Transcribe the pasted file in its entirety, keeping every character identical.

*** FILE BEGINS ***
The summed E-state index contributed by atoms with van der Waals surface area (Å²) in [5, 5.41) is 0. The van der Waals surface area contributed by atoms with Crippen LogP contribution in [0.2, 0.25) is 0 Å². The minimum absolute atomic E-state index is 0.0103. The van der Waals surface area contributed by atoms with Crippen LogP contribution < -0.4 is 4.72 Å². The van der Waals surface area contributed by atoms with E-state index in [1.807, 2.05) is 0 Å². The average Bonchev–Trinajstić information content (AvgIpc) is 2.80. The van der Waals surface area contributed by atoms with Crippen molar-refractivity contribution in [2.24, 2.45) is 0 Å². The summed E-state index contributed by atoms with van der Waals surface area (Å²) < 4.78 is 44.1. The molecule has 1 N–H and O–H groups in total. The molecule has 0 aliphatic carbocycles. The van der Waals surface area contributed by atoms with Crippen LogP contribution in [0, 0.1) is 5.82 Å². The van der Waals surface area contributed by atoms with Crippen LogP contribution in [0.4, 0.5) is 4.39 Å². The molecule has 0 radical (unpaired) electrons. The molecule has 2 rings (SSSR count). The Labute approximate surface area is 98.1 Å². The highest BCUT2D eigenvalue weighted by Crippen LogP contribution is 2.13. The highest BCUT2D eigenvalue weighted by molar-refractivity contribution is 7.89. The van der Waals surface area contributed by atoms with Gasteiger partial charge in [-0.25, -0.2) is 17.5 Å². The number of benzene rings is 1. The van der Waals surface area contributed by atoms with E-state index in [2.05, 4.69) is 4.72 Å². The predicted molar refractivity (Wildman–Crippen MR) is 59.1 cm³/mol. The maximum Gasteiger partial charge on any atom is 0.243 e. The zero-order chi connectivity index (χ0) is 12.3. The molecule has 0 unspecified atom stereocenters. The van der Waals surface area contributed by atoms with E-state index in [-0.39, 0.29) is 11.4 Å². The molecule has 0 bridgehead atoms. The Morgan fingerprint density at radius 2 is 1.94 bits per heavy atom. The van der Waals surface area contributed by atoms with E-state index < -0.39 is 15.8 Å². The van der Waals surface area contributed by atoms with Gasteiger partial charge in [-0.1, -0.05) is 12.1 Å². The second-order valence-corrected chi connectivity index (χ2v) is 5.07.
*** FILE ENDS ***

The summed E-state index contributed by atoms with van der Waals surface area (Å²) in [5, 5.41) is 0. The van der Waals surface area contributed by atoms with Crippen LogP contribution in [0.2, 0.25) is 0 Å². The minimum absolute atomic E-state index is 0.0103. The van der Waals surface area contributed by atoms with Crippen LogP contribution < -0.4 is 4.72 Å². The van der Waals surface area contributed by atoms with E-state index in [1.807, 2.05) is 0 Å². The average Bonchev–Trinajstić information content (AvgIpc) is 2.80. The van der Waals surface area contributed by atoms with Crippen molar-refractivity contribution in [2.24, 2.45) is 0 Å². The summed E-state index contributed by atoms with van der Waals surface area (Å²) < 4.78 is 44.1. The molecule has 1 N–H and O–H groups in total. The molecule has 0 aliphatic carbocycles. The van der Waals surface area contributed by atoms with Crippen LogP contribution in [0, 0.1) is 5.82 Å². The van der Waals surface area contributed by atoms with Crippen LogP contribution in [0.4, 0.5) is 4.39 Å². The molecule has 0 radical (unpaired) electrons. The molecule has 2 rings (SSSR count). The Labute approximate surface area is 98.1 Å². The highest BCUT2D eigenvalue weighted by Crippen LogP contribution is 2.13. The highest BCUT2D eigenvalue weighted by molar-refractivity contribution is 7.89. The van der Waals surface area contributed by atoms with Gasteiger partial charge in [-0.25, -0.2) is 17.5 Å². The number of benzene rings is 1. The van der Waals surface area contributed by atoms with E-state index in [2.05, 4.69) is 4.72 Å². The predicted molar refractivity (Wildman–Crippen MR) is 59.1 cm³/mol. The maximum Gasteiger partial charge on any atom is 0.243 e. The zero-order chi connectivity index (χ0) is 12.3. The molecule has 0 unspecified atom stereocenters. The van der Waals surface area contributed by atoms with E-state index in [-0.39, 0.29) is 11.4 Å². The molecule has 0 bridgehead atoms. The Morgan fingerprint density at radius 2 is 1.94 bits per heavy atom. The van der Waals surface area contributed by atoms with E-state index < -0.39 is 15.8 Å². The van der Waals surface area contributed by atoms with Gasteiger partial charge in [-0.1, -0.05) is 12.1 Å². The second-order valence-corrected chi connectivity index (χ2v) is 5.07.